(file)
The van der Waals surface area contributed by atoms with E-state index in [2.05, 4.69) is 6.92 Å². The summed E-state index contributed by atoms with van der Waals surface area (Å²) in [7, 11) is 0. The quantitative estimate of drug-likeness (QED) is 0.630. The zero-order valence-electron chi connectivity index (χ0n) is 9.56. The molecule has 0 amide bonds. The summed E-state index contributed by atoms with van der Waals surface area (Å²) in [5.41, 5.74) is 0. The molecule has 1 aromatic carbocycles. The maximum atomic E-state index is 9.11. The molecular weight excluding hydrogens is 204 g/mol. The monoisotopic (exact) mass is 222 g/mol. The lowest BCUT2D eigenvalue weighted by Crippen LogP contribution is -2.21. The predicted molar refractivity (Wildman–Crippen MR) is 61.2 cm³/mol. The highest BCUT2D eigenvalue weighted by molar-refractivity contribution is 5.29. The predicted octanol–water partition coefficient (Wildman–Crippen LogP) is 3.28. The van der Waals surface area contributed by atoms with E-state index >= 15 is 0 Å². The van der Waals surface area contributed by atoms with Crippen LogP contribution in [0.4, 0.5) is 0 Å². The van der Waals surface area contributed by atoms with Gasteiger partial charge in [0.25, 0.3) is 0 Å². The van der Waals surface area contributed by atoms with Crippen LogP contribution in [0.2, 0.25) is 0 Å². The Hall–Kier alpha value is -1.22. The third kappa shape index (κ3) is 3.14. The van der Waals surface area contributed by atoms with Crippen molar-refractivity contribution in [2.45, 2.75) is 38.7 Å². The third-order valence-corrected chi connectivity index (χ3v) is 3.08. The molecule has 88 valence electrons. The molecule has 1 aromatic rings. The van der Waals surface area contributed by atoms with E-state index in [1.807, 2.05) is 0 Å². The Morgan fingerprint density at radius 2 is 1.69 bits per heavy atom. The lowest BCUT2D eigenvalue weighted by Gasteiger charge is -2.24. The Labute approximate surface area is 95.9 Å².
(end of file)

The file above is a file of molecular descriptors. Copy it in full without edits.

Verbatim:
The van der Waals surface area contributed by atoms with E-state index in [2.05, 4.69) is 6.92 Å². The summed E-state index contributed by atoms with van der Waals surface area (Å²) in [7, 11) is 0. The quantitative estimate of drug-likeness (QED) is 0.630. The zero-order valence-electron chi connectivity index (χ0n) is 9.56. The molecule has 0 amide bonds. The summed E-state index contributed by atoms with van der Waals surface area (Å²) in [5.41, 5.74) is 0. The molecule has 1 aromatic carbocycles. The maximum atomic E-state index is 9.11. The molecular weight excluding hydrogens is 204 g/mol. The monoisotopic (exact) mass is 222 g/mol. The lowest BCUT2D eigenvalue weighted by Crippen LogP contribution is -2.21. The predicted molar refractivity (Wildman–Crippen MR) is 61.2 cm³/mol. The highest BCUT2D eigenvalue weighted by molar-refractivity contribution is 5.29. The predicted octanol–water partition coefficient (Wildman–Crippen LogP) is 3.28. The van der Waals surface area contributed by atoms with E-state index >= 15 is 0 Å². The van der Waals surface area contributed by atoms with Crippen LogP contribution in [0.4, 0.5) is 0 Å². The van der Waals surface area contributed by atoms with Gasteiger partial charge in [0.25, 0.3) is 0 Å². The van der Waals surface area contributed by atoms with Crippen LogP contribution in [0.2, 0.25) is 0 Å². The Hall–Kier alpha value is -1.22. The third kappa shape index (κ3) is 3.14. The van der Waals surface area contributed by atoms with Crippen molar-refractivity contribution in [2.45, 2.75) is 38.7 Å². The third-order valence-corrected chi connectivity index (χ3v) is 3.08. The molecule has 88 valence electrons. The molecule has 1 aromatic rings. The van der Waals surface area contributed by atoms with E-state index in [1.807, 2.05) is 0 Å². The Morgan fingerprint density at radius 2 is 1.69 bits per heavy atom. The lowest BCUT2D eigenvalue weighted by Gasteiger charge is -2.24. The Labute approximate surface area is 95.9 Å².